It is evening again in the savanna woodlands, the heart of pastoralism. The daylong heat of the sun across the plains is peacefully paving way for the cool breeze that usually comes with the night that’s being ushered in by the quick settling dusk. Children, or rather herd boys, hastily lead the animals into the open sheds where their fathers patiently wait to ascertain that the herd is complete and examine the health of what they dearly adore. In this part of the world, cattle are so dear such that they receive care and attention almost similar to that given to fellow human beings.
As usual, the mothers will soon come equipped with milking guards to milk the lactating cows. Although the milk obtained is normally little, the pride of this milking activity is only shared by the Maasai women who use the opportunity to exhibit their singing prowess. Throughout the day, the women across the savanna land had been sharpening their singing ability for this moment. The cow must be enticed into producing more milk through singing. And true to their belief, the best singers always get more milk than the others.
As the homestead turns into a beehive with activities, it is the children that often steal the moment. The day had been successful, and now that there are no missing cattle reported, it is time to rest and live their moment. At the doorstep of the manyatta, grandmothers quietly stand as they watch their children and grant children perform their respective tasks. They are among the elite team of the society mandated to oversee the continuation of the community and more so, the preservation of the culture. They rarely talk in the evenings, maybe because they talked a lot during their days, apart from the low melodious sounds they make probably to reminisce their youthfulness. They are now retired having done enough when they were agile, and since they are relieved of their duties, grandparents in the Maasai homestead develops profound connections with their grandkids. Loneliness and idleness is part of them now and therefore; they tend to get closer to young children who are willing and ready to listen to them without judging as ‘being too old.’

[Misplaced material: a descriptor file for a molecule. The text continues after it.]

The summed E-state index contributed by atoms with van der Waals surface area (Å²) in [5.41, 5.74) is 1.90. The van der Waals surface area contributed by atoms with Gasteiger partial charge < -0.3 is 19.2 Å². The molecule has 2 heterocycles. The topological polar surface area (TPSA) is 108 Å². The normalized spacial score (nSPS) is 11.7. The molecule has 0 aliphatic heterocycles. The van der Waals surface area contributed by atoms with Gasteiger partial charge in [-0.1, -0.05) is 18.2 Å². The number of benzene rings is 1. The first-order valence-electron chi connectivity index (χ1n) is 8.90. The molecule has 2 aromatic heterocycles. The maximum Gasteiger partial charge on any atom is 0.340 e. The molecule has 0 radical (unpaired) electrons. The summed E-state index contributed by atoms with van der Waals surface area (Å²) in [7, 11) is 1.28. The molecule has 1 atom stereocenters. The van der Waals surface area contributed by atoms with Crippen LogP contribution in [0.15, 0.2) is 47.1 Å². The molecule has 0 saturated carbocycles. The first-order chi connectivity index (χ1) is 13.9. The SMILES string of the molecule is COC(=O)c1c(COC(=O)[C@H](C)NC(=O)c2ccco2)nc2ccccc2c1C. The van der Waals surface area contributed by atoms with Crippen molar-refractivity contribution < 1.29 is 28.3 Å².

They grin at the doorstep as they lazily pave the way for the children who are now racing to the manyatta’s door. At the far corner of the manyatta wall, grandfathers sat on their traditional three-legged stool chewing tobacco. They are either in pairs or in groups chanting harmoniously with interjectory spits of the bitter substance. Things are moving on smoothly if they don’t hurl cautionary remarks to their sons who are the head of the homestead. Today is such a day. They are unperturbed and on they sang their Moran songs.
“ootu ene irkuoo lainei” (come here my little lambs)
Grandmother will tell us once the short-lived manyatta race is over and the winner given his accolades. She knows it’s time to provide the children with a soul healing experience to cure their tiny exhausted muscles. To the children, no one needed to be reminded of what they need to do. Before grandmother took her position inside the low lit manyatta, everything is set for the occasion. The traditional lamp made of tin and fueled by kerosene was already lit and the fire, well, it was fed with firewood enough to last the whole session. No child dared to miss this moment. It was story time with grandma.
The evening chores, which usually consist of lighting the fire and locking up the calves, were hurriedly but precisely done to attend the opening ceremony of grandma’s evening tales. The milking mothers were politely persuaded to hasten the process to necessitate the completion of all assignments. And just before grandmother could grace the occasion with her story, there we were in tens, sitting around the fireplace on the bare ground that formed the floor of our manyatta. Our souls were burning with aspiration. An urge to hear the ancient tales that form part of our history. No one can ascertain if the creatures narrated in the stories indeed existed, but according to us, whatever grandma said in the story was a reality and defined who we are.
To be continued